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Amyotrophic Lateral Sclerosis from a cortical perspective: towards alternative therapeutic strategies

Project description

Amyotrophic lateral sclerosis: the role of upper motor neurons

Amyotrophic lateral sclerosis (ALS) is a rare and incurable neurodegenerative disease affecting the motor neurons that control voluntary muscle movements. ALS leads to the degeneration of both upper and lower motor neurons, resulting in severe prognosis and patient death within 2 to 5 years of diagnosis. Funded by the European Research Council, the CorticALS project aims to investigate the role of upper motor neurons in ALS. By exploring the dysfunction and loss of these neurons, the goal is to unravel molecular mechanisms that can be targeted in the context of new therapeutic strategies that protect or replace this specific neuronal type. This innovative approach could provide valuable insights and advance potential treatments for ALS patients.


Amyotrophic Lateral Sclerosis (ALS) is the most common adult-onset neurodegenerative disease of the motor system, with a prevalence of 2-3/100 000. In spite of intensive research efforts, ALS remains an incurable disease and presents with a very severe prognosis, leading to patient death within 2 to 5 years following diagnosis.
At the cellular level, ALS is characterized by the combined degeneration of both upper motor neurons (UMN, or corticospinal motor neurons) whose cell bodies are located in the cerebral cortex, and that extend axons to the medulla and spinal cord, and lower motor neurons (LMN, or spinal motor neurons) whose cell bodies are located in the medulla and spinal cord, and that connect to the skeletal muscles. This dual impairment allows to discriminate ALS from other, less severe diseases affecting either UMN or LMN. Despite this precise clinical description, it is striking to note that preclinical studies have so far mostly concentrated on LMN, leaving aside the role of UMN in ALS.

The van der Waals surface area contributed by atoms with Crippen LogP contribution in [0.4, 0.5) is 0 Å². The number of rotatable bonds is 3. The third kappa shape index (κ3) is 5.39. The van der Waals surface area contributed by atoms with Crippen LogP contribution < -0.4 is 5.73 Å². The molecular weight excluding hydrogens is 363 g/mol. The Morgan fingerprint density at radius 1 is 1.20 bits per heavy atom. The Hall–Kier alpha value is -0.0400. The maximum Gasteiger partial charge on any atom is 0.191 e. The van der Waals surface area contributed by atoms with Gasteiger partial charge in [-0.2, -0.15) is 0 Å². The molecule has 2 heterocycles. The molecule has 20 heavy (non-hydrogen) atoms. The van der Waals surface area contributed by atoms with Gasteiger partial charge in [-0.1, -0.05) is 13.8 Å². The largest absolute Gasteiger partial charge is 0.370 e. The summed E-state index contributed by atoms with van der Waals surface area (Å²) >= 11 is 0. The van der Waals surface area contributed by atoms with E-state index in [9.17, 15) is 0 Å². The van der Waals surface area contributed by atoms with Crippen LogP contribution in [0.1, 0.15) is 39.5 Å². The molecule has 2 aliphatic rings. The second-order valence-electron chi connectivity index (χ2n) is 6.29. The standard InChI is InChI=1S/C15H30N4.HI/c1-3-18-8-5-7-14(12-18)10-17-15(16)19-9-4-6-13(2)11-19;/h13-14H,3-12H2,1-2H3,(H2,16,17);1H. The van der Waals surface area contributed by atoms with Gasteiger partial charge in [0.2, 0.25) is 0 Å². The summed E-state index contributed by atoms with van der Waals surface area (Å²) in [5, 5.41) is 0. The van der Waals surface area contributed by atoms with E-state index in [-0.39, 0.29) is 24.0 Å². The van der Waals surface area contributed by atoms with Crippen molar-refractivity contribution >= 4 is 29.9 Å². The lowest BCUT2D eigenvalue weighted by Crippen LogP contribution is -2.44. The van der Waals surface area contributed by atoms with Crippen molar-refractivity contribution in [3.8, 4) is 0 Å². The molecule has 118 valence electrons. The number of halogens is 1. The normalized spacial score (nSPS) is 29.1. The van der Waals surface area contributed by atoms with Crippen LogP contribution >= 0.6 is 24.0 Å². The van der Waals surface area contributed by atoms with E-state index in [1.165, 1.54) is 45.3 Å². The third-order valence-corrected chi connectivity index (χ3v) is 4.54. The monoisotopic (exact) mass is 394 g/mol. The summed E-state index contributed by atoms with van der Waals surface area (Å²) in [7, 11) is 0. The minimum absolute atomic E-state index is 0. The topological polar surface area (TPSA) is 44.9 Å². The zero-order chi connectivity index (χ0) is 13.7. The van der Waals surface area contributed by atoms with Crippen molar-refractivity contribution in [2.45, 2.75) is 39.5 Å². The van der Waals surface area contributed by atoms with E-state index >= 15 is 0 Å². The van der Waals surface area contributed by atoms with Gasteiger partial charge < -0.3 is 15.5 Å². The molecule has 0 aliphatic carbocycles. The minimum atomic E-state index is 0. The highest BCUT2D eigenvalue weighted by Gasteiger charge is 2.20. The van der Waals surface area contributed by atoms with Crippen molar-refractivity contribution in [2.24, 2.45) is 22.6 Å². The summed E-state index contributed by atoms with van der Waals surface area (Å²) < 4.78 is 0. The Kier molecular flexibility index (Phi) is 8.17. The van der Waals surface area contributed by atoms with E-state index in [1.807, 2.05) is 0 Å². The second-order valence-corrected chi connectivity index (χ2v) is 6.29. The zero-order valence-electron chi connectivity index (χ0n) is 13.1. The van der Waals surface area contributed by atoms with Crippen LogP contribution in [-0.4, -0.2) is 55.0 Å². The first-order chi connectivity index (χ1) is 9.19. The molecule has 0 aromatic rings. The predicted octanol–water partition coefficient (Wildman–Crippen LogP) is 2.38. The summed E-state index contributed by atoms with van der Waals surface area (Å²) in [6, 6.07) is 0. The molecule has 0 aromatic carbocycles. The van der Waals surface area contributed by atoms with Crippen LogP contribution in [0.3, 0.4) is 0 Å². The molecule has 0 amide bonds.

This project aims at shedding light on the contribution of the dysfunction and/or the loss of UMN in ALS, in order to design and test new therapeutic strategies based on the protection and/or the replacement of this exact neuronal type. This innovative question has never been directly asked so far. Our working hypothesis is that specific neurodegeneration of UMN, in the course of ALS, does not represent an isolated side effect, but rather actively contributes to the onset and progression of the disease. Based on the discovery of new molecular players, and the development of alternative therapies, this original thematic has the ambition to provide clinicians and patients with new answers and new therapeutic assets.

Host institution

Net EU contribution
€ 1 500 000,00
75654 Paris

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Ile-de-France Ile-de-France Paris
Activity type
Research Organisations
Total cost
€ 1 500 000,00

Beneficiaries (2)